Sure, 'futuring' and 'pasting' too, anything but the dreaded present! :wink:Originally Posted by John
That's great Kenneth. I'm learning how inadequate and ambiguous words like 'happiness' really are. This 'meta hapiness' or Nirvana or whatever it is is probably indescribable in words. I read a book by a Tibetan Buddhist guy called Matthieu Ricard but felt uneasy with this line from the book compared to another quote from Katagiri:Originally Posted by Kenneth
Matthieu Ricard says: " However we go about looking for it, and
whether we call it joy or duty, passion or contentment, isn't
happiness the goal of all goals? Aristotle called it the only goal
"we always choose for its own sake and never as a means to something
else." Anyone who says otherwise doesn't really know what he wants;
he is simply seeking happiness under another name." 'Happiness' p26.
In 'Returning to Life' p 133, Dainin Katagiri says "For what reason do
you become happy? For what reason do you become healthy? I don't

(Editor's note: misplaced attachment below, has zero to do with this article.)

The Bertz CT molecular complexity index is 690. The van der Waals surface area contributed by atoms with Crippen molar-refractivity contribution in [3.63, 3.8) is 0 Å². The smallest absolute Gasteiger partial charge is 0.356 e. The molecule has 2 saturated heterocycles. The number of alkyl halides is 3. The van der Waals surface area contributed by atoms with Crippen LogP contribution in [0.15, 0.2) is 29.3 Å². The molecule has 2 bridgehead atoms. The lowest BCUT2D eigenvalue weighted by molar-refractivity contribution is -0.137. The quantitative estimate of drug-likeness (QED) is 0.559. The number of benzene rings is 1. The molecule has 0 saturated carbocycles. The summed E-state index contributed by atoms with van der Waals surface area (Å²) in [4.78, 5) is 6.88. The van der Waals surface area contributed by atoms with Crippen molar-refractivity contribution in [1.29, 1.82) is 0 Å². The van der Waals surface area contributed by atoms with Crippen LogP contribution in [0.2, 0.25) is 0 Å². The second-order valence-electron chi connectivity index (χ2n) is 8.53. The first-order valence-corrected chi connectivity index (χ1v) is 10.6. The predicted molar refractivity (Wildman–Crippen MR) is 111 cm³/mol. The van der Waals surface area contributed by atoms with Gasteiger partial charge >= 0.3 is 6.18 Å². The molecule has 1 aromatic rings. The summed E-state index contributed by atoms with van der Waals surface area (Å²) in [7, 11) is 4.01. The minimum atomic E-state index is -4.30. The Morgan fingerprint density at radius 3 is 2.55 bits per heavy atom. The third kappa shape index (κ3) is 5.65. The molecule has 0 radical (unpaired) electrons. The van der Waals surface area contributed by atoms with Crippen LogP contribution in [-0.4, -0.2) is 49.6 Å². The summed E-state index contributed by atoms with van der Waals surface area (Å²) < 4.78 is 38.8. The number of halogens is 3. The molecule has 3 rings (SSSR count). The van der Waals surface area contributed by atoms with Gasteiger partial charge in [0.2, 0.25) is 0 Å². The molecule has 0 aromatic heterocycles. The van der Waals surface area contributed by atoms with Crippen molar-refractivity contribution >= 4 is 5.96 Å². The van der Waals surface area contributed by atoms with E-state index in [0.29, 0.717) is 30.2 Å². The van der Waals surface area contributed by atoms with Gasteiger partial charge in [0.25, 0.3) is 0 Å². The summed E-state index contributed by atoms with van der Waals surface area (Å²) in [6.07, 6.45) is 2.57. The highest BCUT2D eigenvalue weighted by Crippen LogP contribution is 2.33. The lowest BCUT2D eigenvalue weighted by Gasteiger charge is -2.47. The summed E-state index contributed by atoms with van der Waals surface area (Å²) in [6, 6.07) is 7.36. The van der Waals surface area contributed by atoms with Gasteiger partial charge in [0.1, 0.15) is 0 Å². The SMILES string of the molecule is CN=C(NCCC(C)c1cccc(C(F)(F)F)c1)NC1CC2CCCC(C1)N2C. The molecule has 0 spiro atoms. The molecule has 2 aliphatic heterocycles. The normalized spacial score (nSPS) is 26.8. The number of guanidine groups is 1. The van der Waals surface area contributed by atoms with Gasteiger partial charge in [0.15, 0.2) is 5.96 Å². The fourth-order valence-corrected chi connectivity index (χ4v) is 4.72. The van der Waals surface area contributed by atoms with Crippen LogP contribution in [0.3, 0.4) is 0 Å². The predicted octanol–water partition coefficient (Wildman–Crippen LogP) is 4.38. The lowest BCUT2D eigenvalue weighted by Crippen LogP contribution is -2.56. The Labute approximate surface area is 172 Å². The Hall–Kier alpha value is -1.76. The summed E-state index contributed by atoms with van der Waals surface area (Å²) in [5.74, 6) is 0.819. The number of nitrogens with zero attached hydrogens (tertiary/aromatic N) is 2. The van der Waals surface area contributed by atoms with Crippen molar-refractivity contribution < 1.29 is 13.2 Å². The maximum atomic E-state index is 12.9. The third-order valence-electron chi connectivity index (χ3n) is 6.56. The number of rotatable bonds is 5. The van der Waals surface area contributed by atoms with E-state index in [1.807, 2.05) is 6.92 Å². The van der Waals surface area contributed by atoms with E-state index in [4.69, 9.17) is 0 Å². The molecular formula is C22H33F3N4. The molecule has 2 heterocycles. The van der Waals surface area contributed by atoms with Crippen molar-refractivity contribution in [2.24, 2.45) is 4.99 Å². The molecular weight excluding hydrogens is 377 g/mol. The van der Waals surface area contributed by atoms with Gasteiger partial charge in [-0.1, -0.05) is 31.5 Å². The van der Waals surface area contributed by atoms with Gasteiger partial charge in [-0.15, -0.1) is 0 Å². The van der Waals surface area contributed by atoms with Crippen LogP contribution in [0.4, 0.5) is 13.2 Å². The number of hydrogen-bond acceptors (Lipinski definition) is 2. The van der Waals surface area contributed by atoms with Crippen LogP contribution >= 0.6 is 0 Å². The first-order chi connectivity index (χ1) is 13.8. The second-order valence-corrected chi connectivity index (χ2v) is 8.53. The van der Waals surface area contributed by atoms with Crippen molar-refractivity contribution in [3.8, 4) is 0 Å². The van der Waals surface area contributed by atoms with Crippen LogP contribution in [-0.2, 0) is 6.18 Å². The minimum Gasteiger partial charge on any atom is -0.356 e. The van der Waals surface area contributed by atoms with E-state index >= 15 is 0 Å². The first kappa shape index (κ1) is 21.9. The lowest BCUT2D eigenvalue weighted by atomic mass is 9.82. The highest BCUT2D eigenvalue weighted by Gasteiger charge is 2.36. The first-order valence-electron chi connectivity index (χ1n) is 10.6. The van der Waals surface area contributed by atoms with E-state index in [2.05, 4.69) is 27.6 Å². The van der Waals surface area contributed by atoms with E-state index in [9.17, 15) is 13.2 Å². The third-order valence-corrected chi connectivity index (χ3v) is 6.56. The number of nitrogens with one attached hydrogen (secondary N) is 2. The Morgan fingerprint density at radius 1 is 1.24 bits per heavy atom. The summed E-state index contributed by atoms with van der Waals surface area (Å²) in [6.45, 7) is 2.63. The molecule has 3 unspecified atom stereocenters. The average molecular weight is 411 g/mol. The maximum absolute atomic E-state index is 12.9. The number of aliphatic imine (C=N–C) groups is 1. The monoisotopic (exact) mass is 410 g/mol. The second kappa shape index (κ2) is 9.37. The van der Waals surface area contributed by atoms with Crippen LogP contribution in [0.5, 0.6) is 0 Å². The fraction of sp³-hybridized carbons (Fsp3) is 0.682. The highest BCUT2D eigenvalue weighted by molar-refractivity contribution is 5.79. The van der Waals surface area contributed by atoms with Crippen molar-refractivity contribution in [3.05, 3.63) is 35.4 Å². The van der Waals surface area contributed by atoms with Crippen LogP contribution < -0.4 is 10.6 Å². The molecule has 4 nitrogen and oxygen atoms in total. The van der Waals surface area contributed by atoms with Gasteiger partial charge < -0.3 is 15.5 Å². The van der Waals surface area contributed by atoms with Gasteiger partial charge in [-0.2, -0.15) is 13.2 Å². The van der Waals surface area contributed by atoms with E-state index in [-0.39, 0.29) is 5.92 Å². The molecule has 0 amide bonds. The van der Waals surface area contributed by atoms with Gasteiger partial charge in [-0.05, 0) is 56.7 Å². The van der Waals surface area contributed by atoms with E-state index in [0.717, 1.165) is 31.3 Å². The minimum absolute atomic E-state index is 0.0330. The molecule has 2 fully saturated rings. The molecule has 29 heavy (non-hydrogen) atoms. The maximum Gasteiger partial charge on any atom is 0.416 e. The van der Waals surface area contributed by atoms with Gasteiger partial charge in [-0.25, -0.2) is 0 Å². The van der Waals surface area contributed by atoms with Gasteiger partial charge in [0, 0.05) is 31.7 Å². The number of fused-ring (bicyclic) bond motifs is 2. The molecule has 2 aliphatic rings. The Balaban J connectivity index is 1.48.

mean you should ignore your health and happiness. Everyone wants to
be happy, but it is not the final goal. We cannot always hang on to
it or depend on it, because when we die, we are inevitably completely
unhappy and completely unhealthy.."
I think I'm 'happy' with this idea now
In this chapter Joko writes, "Do I understand the necessity for my whole life to be practice?"
I've read and heard this teaching before, but never really understood what it meant. However, I am just beginning to. In the past, I'd think, "Well, when things in my life settle down, then I'll really commit to my practice," which usually meant sitting zazen. Of course sitting is most important to our practice, but as Joko says, our whole lives are our practice.
While I never searched for "enlightenment" or Nirvana or whatever, I did hope for a time when I'd have no problems (perhaps that's the same thing as enlightenment and Nirvana!). But as my practice matures, I see that things in my life will never "settle down" the way that I thought they would. I'll never get to that idealistic state when I'll have no problems. My practice is right here and now - as I'm writing this, with two ill children, and feeling exhausted from being in the hospital the last few nights.